The unexpected withdrawals from the Olympic events by the greatest gymnast ever, Simone Biles, brought back some ugly memories of Canada’s past. Elaine Tanner, who may have been this country’s greatest swimmer ever, made her Olympic debut in the 100-metre backstroke, at Mexico City’s 50-metre pool, and she had the audacity to win a silver medal.
Audacity, because she had been trumpeted from coast-to-coast as perhaps her country’s best hope for a gold medal. Anybody who has attended or even watched the Olympics knows there is always a measure of hope in anticipating medals. It is never a certainty.
In Tanner’s case, she finished second by a fingernail — 1/20th of a second. At the post-race post-mortem, I was a few feet from Elaine as she faced reporters, who peppered the innocent teenager with questions like:
“Why did you lose? What happened? Did you disappoint your country?”
Not much beyond teenage years myself, I remember being appalled. My Winnipeg Tribune story the next day included this: “Some of them will continue to maintain that she shirked her duty. Some might even dare to say she let them down.”
By a fingernail.
Her time, 1:06.7, was a personal best. The U.S. gold medalist, Kaye Hall, set a world record, 1:06.2. Crushed by the line of questioning and the pressure leading up to it, Tanner’s broken spirit produced a disappointing time two days later in the 200 metres. She “only” won another silver. In Mexico, she became the first Canadian Olympian, ever, to win three medals and the first female swimmer, ever, to win one.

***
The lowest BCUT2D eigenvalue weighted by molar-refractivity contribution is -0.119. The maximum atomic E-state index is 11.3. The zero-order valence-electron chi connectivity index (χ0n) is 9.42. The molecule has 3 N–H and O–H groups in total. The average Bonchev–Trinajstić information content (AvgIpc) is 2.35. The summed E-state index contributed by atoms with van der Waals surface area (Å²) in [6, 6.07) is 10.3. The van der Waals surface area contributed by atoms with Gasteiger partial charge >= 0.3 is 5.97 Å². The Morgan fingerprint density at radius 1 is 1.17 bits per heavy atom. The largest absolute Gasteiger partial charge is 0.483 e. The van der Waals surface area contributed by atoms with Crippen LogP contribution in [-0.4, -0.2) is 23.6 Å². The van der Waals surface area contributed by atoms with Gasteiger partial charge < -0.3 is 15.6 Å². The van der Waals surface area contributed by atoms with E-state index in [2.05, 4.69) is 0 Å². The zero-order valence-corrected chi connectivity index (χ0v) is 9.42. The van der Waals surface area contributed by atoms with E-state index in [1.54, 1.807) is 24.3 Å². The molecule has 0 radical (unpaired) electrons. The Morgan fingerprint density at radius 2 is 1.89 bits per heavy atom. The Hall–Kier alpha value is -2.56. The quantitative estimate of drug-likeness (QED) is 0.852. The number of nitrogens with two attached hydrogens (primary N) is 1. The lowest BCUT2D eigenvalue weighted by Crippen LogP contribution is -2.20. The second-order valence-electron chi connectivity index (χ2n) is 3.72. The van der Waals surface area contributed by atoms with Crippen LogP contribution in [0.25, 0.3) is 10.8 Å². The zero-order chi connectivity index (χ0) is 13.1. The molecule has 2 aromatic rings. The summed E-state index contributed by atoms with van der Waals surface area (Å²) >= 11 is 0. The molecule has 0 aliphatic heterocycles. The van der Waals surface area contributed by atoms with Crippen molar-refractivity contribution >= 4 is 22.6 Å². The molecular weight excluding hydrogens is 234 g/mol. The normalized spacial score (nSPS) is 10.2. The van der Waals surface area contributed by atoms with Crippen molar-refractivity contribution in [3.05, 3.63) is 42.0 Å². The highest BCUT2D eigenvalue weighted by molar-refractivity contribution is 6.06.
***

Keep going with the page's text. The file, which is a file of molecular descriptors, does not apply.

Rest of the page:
Tanner never swam again internationally. She went home to Vancouver and retired, at 18. What followed was the kind of anguish Simone Biles experienced, then depression and tragic living that included three marriages, living out of a car and contemplating suicide. Now 70, she has reportedly found happiness, contentment and even a little pride in her teenage accomplishments.
At the Commonwealth Games in 1966 and the Pan Am Games in 1967, Elaine Tanner won 12 medals (six gold). As the swimming writer, I’d covered many of her events leading up to the Pan-Am and Olympic Games. After Mexico, and the Canadian newspaper headlines “Tanner loses gold” I never saw her again.
For the record, the headline on my story the day after her first silver medal was more sympathetic: “Second hard to take.”
Post expires at 11:59pm on Tuesday September 21st, 2021